(Obviously games sell at release date in the first month (or months) the most which means that the revenue in the first year might be high and then fall off to nearly 0 in the following years (Austrian law is/was made for self-employed people and companys which have a steady income over the months.) )

 

 

 

What i'm interested in is (if you live in another country) how the law (in your given country) handles Sole-Proprietorships/Self-employment. Do you have (mandatory) insurance? How much can your income be without paying taxes (or insurance?) Are there any kind of other "hidden costs"  which you have to keep in mind?

 

 

After gathering the information (reading austrian law, calling the local Austrian Federal Economic Chamber, etc... ) i'm really scared with the attempt to register as a Sole-Proprietorship. (And thus even considering releasing that game for free.)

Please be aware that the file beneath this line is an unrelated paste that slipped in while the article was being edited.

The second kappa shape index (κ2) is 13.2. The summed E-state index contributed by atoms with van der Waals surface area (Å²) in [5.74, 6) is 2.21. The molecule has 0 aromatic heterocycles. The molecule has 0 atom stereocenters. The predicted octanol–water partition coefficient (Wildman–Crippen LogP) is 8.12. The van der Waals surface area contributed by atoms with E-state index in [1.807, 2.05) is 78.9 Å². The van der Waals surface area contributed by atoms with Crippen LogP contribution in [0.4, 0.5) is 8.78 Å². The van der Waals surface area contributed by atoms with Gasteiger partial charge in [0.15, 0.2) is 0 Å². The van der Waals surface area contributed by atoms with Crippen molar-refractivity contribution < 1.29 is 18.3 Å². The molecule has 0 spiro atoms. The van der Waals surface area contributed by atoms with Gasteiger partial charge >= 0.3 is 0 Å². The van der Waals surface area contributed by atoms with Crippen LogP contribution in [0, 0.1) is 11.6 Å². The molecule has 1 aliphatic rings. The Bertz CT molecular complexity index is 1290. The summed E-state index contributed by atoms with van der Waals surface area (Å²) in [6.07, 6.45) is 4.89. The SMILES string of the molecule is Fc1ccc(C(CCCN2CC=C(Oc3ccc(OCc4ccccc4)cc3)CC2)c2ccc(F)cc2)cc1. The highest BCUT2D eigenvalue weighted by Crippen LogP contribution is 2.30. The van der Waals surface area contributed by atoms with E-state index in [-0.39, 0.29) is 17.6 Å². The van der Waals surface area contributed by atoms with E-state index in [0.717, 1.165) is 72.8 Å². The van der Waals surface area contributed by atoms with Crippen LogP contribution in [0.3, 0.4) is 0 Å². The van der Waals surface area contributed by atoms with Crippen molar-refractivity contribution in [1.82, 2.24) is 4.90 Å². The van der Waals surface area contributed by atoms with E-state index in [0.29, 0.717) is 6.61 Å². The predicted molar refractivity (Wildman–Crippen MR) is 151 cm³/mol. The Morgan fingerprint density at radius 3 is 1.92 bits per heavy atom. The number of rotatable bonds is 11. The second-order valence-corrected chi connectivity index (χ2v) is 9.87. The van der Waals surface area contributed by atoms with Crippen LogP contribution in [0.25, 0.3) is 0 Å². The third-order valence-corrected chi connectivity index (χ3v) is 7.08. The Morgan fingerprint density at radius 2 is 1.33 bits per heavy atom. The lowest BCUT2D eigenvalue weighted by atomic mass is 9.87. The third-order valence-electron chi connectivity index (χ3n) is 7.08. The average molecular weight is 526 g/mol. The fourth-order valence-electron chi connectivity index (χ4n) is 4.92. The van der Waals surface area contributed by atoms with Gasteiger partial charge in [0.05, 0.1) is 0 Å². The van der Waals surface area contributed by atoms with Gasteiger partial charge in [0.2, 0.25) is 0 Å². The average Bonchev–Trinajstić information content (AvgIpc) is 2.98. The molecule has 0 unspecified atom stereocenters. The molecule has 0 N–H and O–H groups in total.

Because let's face it: I'm in no way able to have a steady and high enough income to pay the insurance. (Not as an hobby-indie dev who released only one game and sure as hell not with a game which no one has ever heard about.)

Of course, all that stuff wouldn't affect me if the game sales very poorly on steam (which very well might be the case. Who knows. I just want to make sure to not fall into a financial trap.)

And logically, as a student who wants to release a game (primarely as a hobby) and might not release another one for the next 2-4 years (if at all), i shouldn't care about social insurance at this point in time. (and pay for that yearly.)

 

How are other devs handling this? (Releasing games commercially as a hobby.)

 

Again, i might be overthinking all that stuff and i could be making assumptions which are completely off. I just wanted to ask here if someone can give some insight in how that stuff works in other countries. (It they also have those seemingly high/costly barriers.)

 

 

NOTE: I don't want any kind of legal advice for this specific problem (that's what local lawyers are for.) I'm just interested if your local law for self-employment is similar/comparable to what i explained above.

Edited by Lewa